Read: From chapter one, “Opening the Diloggún,” and, “Using Ibó in Divination.” Pages 9 -29. La Division de la Habana by Miguel W. Ramos, a document that I will email to you at the end of this class. Try to memorize the format for the opening prayer that I give you in class. Prayer is essential to opening the diloggún.

Reaction: Write a 250 word reaction to the power that women held early in Lucumí history. Compare this to the power that women hold today. Consider the role women should have in the religion today. Try to have this paper in to me Friday morning before the next class.

Class Three:
Lecture: Discussion of the Ramos paper and student reaction papers. Using ibó and picking hands. We will have in-class drills on this material. This is the point where most novice diviners make the most mistakes, and the picking of the proper hand is essential to divination.

Read: “When the reading opens in iré.” Pages 29-33. Read From Hierography to Ethnography and Back: Lydia Cabrera’s Texts and the Written Tradition in Afro-Cuban Religions. This is a paper that I will email to everyone at the end of class.

Reaction: Write a 250 word reaction to the paper From Hierography. Consider the role of written resources in the religion, including your own personal training up to this point. Try to have these papers in to me by next Friday morning before class.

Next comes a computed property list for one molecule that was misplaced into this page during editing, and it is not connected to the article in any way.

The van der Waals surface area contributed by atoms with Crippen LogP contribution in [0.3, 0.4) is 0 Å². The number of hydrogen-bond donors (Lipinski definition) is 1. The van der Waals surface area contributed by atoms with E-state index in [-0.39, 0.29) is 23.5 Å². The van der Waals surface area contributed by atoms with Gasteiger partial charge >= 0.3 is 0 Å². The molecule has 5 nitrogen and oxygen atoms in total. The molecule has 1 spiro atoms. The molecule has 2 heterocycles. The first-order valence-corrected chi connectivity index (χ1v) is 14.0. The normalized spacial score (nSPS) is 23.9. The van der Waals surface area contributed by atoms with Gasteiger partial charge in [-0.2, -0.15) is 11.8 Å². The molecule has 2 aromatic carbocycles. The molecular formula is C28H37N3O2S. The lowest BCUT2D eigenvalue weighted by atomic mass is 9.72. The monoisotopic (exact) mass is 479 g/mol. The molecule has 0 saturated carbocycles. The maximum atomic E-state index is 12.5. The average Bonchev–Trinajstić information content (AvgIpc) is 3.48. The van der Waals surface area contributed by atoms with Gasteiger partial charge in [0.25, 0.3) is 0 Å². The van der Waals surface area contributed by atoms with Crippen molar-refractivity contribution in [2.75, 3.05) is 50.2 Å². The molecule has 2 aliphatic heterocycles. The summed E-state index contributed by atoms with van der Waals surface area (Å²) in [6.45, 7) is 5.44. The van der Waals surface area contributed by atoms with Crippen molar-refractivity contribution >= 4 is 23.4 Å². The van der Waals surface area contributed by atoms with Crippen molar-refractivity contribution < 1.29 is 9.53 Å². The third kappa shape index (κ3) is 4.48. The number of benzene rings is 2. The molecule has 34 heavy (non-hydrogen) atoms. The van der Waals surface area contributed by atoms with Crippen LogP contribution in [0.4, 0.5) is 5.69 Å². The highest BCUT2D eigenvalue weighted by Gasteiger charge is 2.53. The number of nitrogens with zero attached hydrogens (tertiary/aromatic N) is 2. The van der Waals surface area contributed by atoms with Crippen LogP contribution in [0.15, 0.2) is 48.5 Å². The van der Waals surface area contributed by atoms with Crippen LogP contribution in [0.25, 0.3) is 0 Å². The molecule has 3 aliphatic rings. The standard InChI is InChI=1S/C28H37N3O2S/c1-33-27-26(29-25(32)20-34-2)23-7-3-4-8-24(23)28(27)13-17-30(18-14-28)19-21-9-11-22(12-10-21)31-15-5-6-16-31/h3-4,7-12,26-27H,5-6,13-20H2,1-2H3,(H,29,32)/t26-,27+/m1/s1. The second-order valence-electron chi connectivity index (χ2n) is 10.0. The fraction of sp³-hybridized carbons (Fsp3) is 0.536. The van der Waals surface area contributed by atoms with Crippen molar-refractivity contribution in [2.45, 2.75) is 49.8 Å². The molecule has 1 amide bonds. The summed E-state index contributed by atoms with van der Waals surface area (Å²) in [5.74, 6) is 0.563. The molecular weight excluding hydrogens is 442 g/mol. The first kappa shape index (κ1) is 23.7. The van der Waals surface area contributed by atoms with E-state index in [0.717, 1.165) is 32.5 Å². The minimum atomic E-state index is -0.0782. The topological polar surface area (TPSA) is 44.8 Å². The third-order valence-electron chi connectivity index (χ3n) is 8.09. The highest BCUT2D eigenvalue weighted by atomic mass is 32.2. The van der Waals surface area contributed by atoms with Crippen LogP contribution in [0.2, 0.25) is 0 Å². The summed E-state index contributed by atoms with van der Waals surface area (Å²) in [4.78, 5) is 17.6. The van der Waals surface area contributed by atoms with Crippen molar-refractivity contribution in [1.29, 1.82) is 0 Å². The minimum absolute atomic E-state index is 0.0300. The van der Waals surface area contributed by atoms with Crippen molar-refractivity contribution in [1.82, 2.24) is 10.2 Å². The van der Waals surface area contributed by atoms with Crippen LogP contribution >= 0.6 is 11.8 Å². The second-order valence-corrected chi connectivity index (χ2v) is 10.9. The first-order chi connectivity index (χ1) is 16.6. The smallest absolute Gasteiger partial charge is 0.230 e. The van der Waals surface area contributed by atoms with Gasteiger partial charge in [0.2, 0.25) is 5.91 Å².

Class Four:
Lecture: Discussion of reaction papers. We will discuss two patakís, one from the corpus of the olodu Ejioko and one from the corpus of the odu Osá Irosun, both speaking on the importance of writing and folkloric libraries. The first question asked; and, what to do when the reading opens in iré. We will discuss the patakí from Ofún that explains why this is the first question asked. Also, we will discuss what to do if the answer to the first question is “no.” It is at this point that students will also learn to be accurate transcribers of itá should they ever have to fulfill that function.

Read: From chapter one, “When the reading opens in osogbo.” Pages 34-40.

Reaction: There is no reaction paper due; however, memorize and learn the lists given in the textbook for iré. Diviners must have this material committed to memory before working the diloggún.

Class Five:
Lecture: Again, we will consider the first essential question of divination after casting the entoyale. Also, I will give an introduction to osogbo. We will discuss the osogbos presented in the textbook and how they are actual spiritual entities, not abstract concepts. This is another mistake novice diviners make in their early work – osogbo is a living, spiritual creature. We will examine the odu and the olodu in which they were born and the implications they bring to those olodu and odu. Also, we will get to know the osogbos intimately by their patakís, and in doing so, learn their weaknesses. Also, we will cover the proper ibó to use for each osogbo.

Read: From chapter one, “When the reading opens in osogbo.” Pages 34-40.